BURGLARY AT TYNLLWYN, IN THE PARISH OF LLANRHYSTID. James Davies, who stated himself to be a native of Carmarthenshire, was placed at the bar on sus- picion of having in the afternoon of Tuesday the 27th instant, broken into the dwelling-house of Thomas Morgan at Tynllwyn, and stolen therefrom a fustian jacket the property of John Morgan. Thomas Morgan stated that on Tuesday last, about three o'clock in the afternoon, his daughter locked the door of his dwelling-house and went away from' the premises. On returning with her mother at four o'clock they discovered that the door was not fasten- ed, and on going into the house they immediately missed the jacket. On going to bed between eight and nine o'olock in the evening, they found that the staple of the lock had been forced off the door, and on the following day, in consequence of information he received, he proceeded to Aberystwith and applied for the assistance of the Police. Jones the Officer immediately went in search of the prisoner and cap- tured him as he was walking out of the Town at the bottom of the North Parade, Prisoner had then the jacket on his back, which Jones produced. John Morgan, son of Thomas Morgan identified the jacket as his property, and the Magistrates then committed the prisoner to Cardigan for trial at the next General Quarter Sessions for Larceny, and bound the Witnesses jn recognizances to appear against him. TARDY SIGNS OF WAR The Dover correspondent of the Courier says, An order has arrived from Government to place all the fortifications at Dover in a state of immediate defence, in consequence of which His Grace the Duke of Wellington, Lord Warden of the Cinque Ports, accompanied by Mr. Jenkinson, the Deputy-Governor, Colonel Munro, Commandant of the Garrison, Colonel Thomson, commanding the Royal Engineers, Lord Marybo- rough, Lord Fitzroy Somerset, &c. made an inspection of the Castle, batteries, &c. and selected the most appropriate places for the placing of cannon. The citadel and other parts of the heights will also be fortified as soon as possible. The barracks have also been directed to be prepared for the reception of infantry and artillery to the amount of 1,400 men. The 34th Regiment (the depot of which is already here) and the 66th Regiment have received directions to proceed on their route for this place. THF ENGLISH RUN-A-WAYS—The following is an extract from a letter received by a gentleman in the neighbourhood of Devizes from his son :—. BOULOGNE-SUR-MER, Oct. 17 The inhabitants here say little on the subject of the war, for fear of driving away the English, who are the chief support of the place the packet boats that leave this port have been completely filled for the last fortnight. It is amusing to see the fortifications raising round Bou- logne there are about 100 men and 20 women em- ployed—the latter do more work than the men, who are the laziest fellows I ever saw and a few cannon shot would soon batter the whole down. They are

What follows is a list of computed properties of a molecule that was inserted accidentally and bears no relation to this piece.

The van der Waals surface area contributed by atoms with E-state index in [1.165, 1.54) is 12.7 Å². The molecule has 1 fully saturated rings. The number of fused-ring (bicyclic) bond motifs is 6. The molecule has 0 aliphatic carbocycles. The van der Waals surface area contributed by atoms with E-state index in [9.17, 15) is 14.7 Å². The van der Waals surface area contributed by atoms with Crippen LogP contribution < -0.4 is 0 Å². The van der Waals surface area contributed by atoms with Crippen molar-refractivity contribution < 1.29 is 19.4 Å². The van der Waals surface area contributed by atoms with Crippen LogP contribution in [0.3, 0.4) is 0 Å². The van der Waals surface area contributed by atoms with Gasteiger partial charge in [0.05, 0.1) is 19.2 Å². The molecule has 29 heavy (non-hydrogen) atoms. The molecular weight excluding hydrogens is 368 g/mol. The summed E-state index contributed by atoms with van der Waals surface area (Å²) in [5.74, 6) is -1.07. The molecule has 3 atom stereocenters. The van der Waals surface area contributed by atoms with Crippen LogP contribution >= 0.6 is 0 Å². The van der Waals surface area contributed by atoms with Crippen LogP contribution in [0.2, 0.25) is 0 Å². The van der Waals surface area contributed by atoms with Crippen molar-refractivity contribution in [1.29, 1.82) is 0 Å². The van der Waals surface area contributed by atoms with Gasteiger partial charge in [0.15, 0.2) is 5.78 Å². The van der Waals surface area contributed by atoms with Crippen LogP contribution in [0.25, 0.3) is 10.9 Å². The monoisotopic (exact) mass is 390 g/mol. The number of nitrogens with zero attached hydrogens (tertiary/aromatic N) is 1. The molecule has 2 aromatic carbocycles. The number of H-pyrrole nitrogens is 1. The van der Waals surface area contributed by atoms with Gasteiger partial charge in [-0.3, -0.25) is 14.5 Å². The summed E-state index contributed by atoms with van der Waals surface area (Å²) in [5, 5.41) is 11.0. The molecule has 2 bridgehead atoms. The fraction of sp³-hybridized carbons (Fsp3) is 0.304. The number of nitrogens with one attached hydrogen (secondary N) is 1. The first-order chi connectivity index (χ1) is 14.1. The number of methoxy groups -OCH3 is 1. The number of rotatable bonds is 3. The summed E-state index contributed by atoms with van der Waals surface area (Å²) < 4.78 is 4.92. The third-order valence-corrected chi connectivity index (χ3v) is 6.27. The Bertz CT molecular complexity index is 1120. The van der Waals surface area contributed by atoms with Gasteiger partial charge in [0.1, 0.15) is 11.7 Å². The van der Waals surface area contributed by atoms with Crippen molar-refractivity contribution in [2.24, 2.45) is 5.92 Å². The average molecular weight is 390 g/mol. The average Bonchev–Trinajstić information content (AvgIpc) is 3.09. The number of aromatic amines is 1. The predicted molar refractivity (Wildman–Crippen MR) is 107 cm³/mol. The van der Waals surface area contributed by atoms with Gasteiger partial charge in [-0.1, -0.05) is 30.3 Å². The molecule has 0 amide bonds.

of respect they had paid to himself when a compara- tive stranger amongst them (hear). The excellent Chairman, whose friendship he was proud to possess, had alluded to the share of the management his son had in that branch of the industry of the county with which they were so closely con- nected. It was gratifying to him to hear him lauded no less in his public capacity than his personal character. If in discharging the highly responsible duties of his station he had maintained an even balance of justice between the employers and the employed, if in his intercourse with men he had been deferential to his superiors, cordial to his equals, and courteous to his inferiors, it was a matter of rejoic- ing and satisfaction to him (hear); and believing that these were his characteristics, and seeing the way in which he was esteemed by them, or they would not thus these have associated to his honor, he did with confi- dence trust that he was not unworthy of the compliment they had paid him (hear). This he could say for his son, that he did feel this celebration, of what he prayed might be a happy event, to him and also to the partner of his choice, as deeply and intensely as he did; and he trusted that he would go on further meriting their approbation and that when he brought his bride amongst them, one of the most amiable of her sex as he believed her to be, the most friendly and neighbourly feeling would still be cultivated (hear) It was gratifying to him to see no difference of sect or party. Here were men met of various religious and political creeds. Difference of opinion there always must be, both in politics and religion ( hear); but when opinions were entertained in sin- cerity and not unnecessarily or offensively obtruded, they ought not to be any interruption to private friendship (hear). He did not see here any symptom of such interruption. They gave each credit for honest intentions, and it was peculiarly gratifying to see men of all parties cordially joining in this mani- festation of personal feeling in favour of his son and his bride (hear). He must apologise for the very inadequate manner in which he had acknowledged the toast. If he had possessed eloquence he would have availed himself of its aid; but he did not. They must therefore [be contented with the plainly ex- pressed, but heartfelt thanks of a father." (Cheers). The following toasts were then drank-The Mem- bers for the County and Boroughs—The Bishop and Clergy-The Chairman, (proposed by Mr. Taylor, senior)-Mr. Taylor, senior,—Mr. Welsby, the Re- vising Barrister-Alrs. Taylor, of Coed-du-Lord Mostyn, (who wrote a letter of apology for not at- tending the dinner)—" Success to the Mines"—The Vice Presidents, &c. &c. Abridged from the Car- narvon Herald. TOWN HALL, TUESDAY, OCTOBER 27, 1840.-A court of Petty Sessions was this day holden at the Town Hall, John Hughes, Esq. Mayor, presiding, assisted by Mr. Alderman Roberts, and J. S. Bonsall, Esq. Anne Pugh, the wife of John Pugh, applied to the court to make an order for maintenance on her hus- band.-Ordered to stand over for one week. Mrs. Margaret Jones, wife of Mr. Jones, Maltster, preferred a charge against Sarah Williams, for com- mitting a breach of peace, threatening to strike her, and using very violent and abusive language. The court held Sarah Williams to bail for twelve months. Gwen Williams, daughter of Sarah Williams, was also charged by Mrs. Jones, with having left her ser- vice before the expiration of the term for which she was hired. The court reprimanded the girl for her conduct, and Mrs. Jones not wishing to take her back into her service, settled the matter by paying the balance of wages due to her; the Defendant paying the costs. Messrs. Hughes, Hughes, and Roberts, on behalf of Mr. Davies, of Liverpool, who is the owner of a Messuage and Garden, in Mill Lane, appeared in support of a warrant obtained against Jenkin Roberts for trespass on a piece of land, the ownership of which appeared to be in dispute between Mr. Davies, and a Mrs. Catherine Davies, who is the owner of pro- perty adjoining the land in dispute. Mr. Thomas, So- licitor for Mrs. Catherine Davies, contended that as the title to the piece of land in question was in dis- pute, and that the trespass complained of was not a malicious one, the matter could not be disposed of in the summary way in which it was sought to be. The court adjourned the further consideration of the question until the following Tuesday, to enable the parties to prepare themselves with evidence in sup- port of their respective claims. TOWN HALL, WEDNESDAY, OCTOBER 28,1840 An Action was tried this day in the County Court, before Horatio Hughes, Esquire, Undersheriff of the County of Cardigan, and a common Jury. The Action was brought by W. E. Richardes, Esq. against John James, to recover the sum of fifteen shillings, being the price of ten measures of potatoes sold in February, 1838, by Mr. Stephens, since de- ceased, as the Agent of the Plaintiff. To prove the delivery of the potatoes Thomas Griffiths was called, who stated that two years ago last February, he de- livered to the Defendant ten sacks of potatoes, and to David Lloyd, the Defendant's brother-in-law, the like quantity of potatoes which had been sold to them by the late Mr. Stephens, as Mr. Richardes's Agent. This was the Plaintiff's case. For the de- fence Mr. Thomas called Magdalen Lloyd, the sister- in-law of Defendant, who deposed that she remem- bered the potatoes being delivered to the Defendant. That she remembered seeing Mr. Stephens in Aber- ystwith in the following August in his carriage, near Mrs. Scandrett's house in Pier Street. That Margaret James, (wife of the defendant), who on that day was, as well as witness, standing in the market, at Aber- ystwith, selling fruit, vegetables, &c. went to Mr. Stephens, and paid him fifteen shillings for the pota- toes purchased in the previous February and that Mrs. Scandrett was also standing at her door when the money was paid. On her cross-examination by Mr. Parry, (of the firm of Parry and Atwood), she said she believed another action would be tried on that day againgst her husband for a similar amount to the present, and that the wife of the present Defendant, John James, would be the witness to swear for the defence in that action, and that Mrs. Scandrett was dead. On being asked whether it was the beginning, middle, or end of the month of August when she saw Margaret James pay the money to Mr. Stephens, she answered about the end of August." Thomas Griffiths was then re-called and stated that Mr. Stephens died on the 3rd of August, 1838, having been previously confined to his bed by illness about three weeks. Magdalen Lloyd was also re-called and asked if she could swear it was not in June or July that the money was paid to Mr. Stephens, to which she replied it was in the latter end of the summer as well as she could remember. The Under sheriff read over the evidence to the Jury who consulted for a short time and then returned a Verdict for the Plaintiff. Another Jury was sworn to try the Action brought by the same Plaintiff against David Lloyd, to recover a similar sum of fifteen shillings, also for potatoes sold. The delivery being admitted, Margaret James the wife of the Defendant in the last Action, was called to prove that in August last she saw Magdalen Lloyd pay Mr. Stephens 2s. 6d., the balance due to Mr. Richards for the potatoes, she having told Wit- ness that the sum of 12s. 6d. had been previously paid. The Jury after questioning the Witness as to her remembrance of the time when the money was paid, returned a Verdict for the Defendant. TOWN HALL, THURSDAY, OCTOBER 29.-Before John Hughes, Esq., Alfred Stephens. Esq., and J. S. Bonsall, Esq.